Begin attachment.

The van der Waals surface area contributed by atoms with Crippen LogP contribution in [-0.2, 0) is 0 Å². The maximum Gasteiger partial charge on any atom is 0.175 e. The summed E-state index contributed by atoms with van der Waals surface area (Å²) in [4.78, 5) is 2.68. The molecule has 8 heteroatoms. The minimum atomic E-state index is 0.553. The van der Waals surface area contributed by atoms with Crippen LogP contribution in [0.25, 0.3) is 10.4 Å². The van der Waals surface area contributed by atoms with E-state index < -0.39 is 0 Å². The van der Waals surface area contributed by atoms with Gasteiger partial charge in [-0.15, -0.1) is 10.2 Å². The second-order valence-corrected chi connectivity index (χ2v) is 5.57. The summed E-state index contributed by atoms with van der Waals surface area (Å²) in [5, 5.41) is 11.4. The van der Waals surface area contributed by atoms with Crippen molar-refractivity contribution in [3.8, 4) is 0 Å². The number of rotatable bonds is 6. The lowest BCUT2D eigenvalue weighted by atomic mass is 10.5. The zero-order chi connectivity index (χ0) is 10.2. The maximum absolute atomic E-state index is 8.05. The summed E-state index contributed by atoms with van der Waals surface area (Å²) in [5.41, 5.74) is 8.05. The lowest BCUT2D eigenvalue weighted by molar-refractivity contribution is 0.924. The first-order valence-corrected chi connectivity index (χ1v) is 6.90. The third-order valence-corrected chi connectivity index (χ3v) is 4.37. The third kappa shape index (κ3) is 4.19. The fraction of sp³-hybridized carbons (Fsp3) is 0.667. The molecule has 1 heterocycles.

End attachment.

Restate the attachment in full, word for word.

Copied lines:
The van der Waals surface area contributed by atoms with Crippen LogP contribution in [-0.2, 0) is 0 Å². The maximum Gasteiger partial charge on any atom is 0.175 e. The summed E-state index contributed by atoms with van der Waals surface area (Å²) in [4.78, 5) is 2.68. The molecule has 8 heteroatoms. The minimum atomic E-state index is 0.553. The van der Waals surface area contributed by atoms with Crippen LogP contribution in [0.25, 0.3) is 10.4 Å². The van der Waals surface area contributed by atoms with E-state index < -0.39 is 0 Å². The van der Waals surface area contributed by atoms with Gasteiger partial charge in [-0.15, -0.1) is 10.2 Å². The second-order valence-corrected chi connectivity index (χ2v) is 5.57. The summed E-state index contributed by atoms with van der Waals surface area (Å²) in [5, 5.41) is 11.4. The van der Waals surface area contributed by atoms with Crippen molar-refractivity contribution in [3.8, 4) is 0 Å². The number of rotatable bonds is 6. The lowest BCUT2D eigenvalue weighted by atomic mass is 10.5. The zero-order chi connectivity index (χ0) is 10.2. The maximum absolute atomic E-state index is 8.05. The summed E-state index contributed by atoms with van der Waals surface area (Å²) in [5.41, 5.74) is 8.05. The lowest BCUT2D eigenvalue weighted by molar-refractivity contribution is 0.924. The first-order valence-corrected chi connectivity index (χ1v) is 6.90. The third-order valence-corrected chi connectivity index (χ3v) is 4.37. The third kappa shape index (κ3) is 4.19. The fraction of sp³-hybridized carbons (Fsp3) is 0.667. The molecule has 1 heterocycles.